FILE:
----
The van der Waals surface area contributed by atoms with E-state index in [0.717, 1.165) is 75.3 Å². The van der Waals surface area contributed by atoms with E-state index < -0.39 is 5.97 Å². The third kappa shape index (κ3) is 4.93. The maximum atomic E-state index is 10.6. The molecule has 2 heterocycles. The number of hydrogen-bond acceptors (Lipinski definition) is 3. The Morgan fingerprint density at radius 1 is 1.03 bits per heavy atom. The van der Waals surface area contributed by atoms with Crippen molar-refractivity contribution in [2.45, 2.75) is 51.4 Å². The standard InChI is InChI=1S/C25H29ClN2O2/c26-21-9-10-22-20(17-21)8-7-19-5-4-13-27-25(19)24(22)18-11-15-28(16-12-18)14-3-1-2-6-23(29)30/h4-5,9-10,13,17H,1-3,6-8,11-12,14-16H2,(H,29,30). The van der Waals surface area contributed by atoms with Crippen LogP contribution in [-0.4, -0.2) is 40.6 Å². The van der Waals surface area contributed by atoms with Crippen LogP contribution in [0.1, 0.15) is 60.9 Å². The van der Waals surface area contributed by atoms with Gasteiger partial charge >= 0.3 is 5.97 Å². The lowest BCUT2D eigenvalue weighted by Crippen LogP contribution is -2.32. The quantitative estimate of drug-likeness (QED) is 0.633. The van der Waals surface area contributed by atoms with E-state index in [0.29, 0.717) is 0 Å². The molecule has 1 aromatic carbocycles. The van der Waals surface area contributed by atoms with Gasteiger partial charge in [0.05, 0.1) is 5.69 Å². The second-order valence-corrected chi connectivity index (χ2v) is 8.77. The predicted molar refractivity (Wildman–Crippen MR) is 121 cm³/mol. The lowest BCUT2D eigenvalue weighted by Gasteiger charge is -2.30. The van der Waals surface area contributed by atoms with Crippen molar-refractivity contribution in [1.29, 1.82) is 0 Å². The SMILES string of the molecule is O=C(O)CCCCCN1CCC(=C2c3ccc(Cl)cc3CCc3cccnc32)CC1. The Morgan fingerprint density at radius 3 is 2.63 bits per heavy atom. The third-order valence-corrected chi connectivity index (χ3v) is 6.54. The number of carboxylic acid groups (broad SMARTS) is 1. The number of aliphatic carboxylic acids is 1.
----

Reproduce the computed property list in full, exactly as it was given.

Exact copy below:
The van der Waals surface area contributed by atoms with E-state index in [0.717, 1.165) is 75.3 Å². The van der Waals surface area contributed by atoms with E-state index < -0.39 is 5.97 Å². The third kappa shape index (κ3) is 4.93. The maximum atomic E-state index is 10.6. The molecule has 2 heterocycles. The number of hydrogen-bond acceptors (Lipinski definition) is 3. The Morgan fingerprint density at radius 1 is 1.03 bits per heavy atom. The van der Waals surface area contributed by atoms with Crippen molar-refractivity contribution in [2.45, 2.75) is 51.4 Å². The standard InChI is InChI=1S/C25H29ClN2O2/c26-21-9-10-22-20(17-21)8-7-19-5-4-13-27-25(19)24(22)18-11-15-28(16-12-18)14-3-1-2-6-23(29)30/h4-5,9-10,13,17H,1-3,6-8,11-12,14-16H2,(H,29,30). The van der Waals surface area contributed by atoms with Crippen LogP contribution in [-0.4, -0.2) is 40.6 Å². The van der Waals surface area contributed by atoms with Crippen LogP contribution in [0.1, 0.15) is 60.9 Å². The van der Waals surface area contributed by atoms with Gasteiger partial charge >= 0.3 is 5.97 Å². The lowest BCUT2D eigenvalue weighted by Crippen LogP contribution is -2.32. The quantitative estimate of drug-likeness (QED) is 0.633. The van der Waals surface area contributed by atoms with E-state index in [0.29, 0.717) is 0 Å². The molecule has 1 aromatic carbocycles. The van der Waals surface area contributed by atoms with Gasteiger partial charge in [0.05, 0.1) is 5.69 Å². The second-order valence-corrected chi connectivity index (χ2v) is 8.77. The predicted molar refractivity (Wildman–Crippen MR) is 121 cm³/mol. The lowest BCUT2D eigenvalue weighted by Gasteiger charge is -2.30. The van der Waals surface area contributed by atoms with Crippen molar-refractivity contribution in [1.29, 1.82) is 0 Å². The SMILES string of the molecule is O=C(O)CCCCCN1CCC(=C2c3ccc(Cl)cc3CCc3cccnc32)CC1. The Morgan fingerprint density at radius 3 is 2.63 bits per heavy atom. The third-order valence-corrected chi connectivity index (χ3v) is 6.54. The number of carboxylic acid groups (broad SMARTS) is 1. The number of aliphatic carboxylic acids is 1.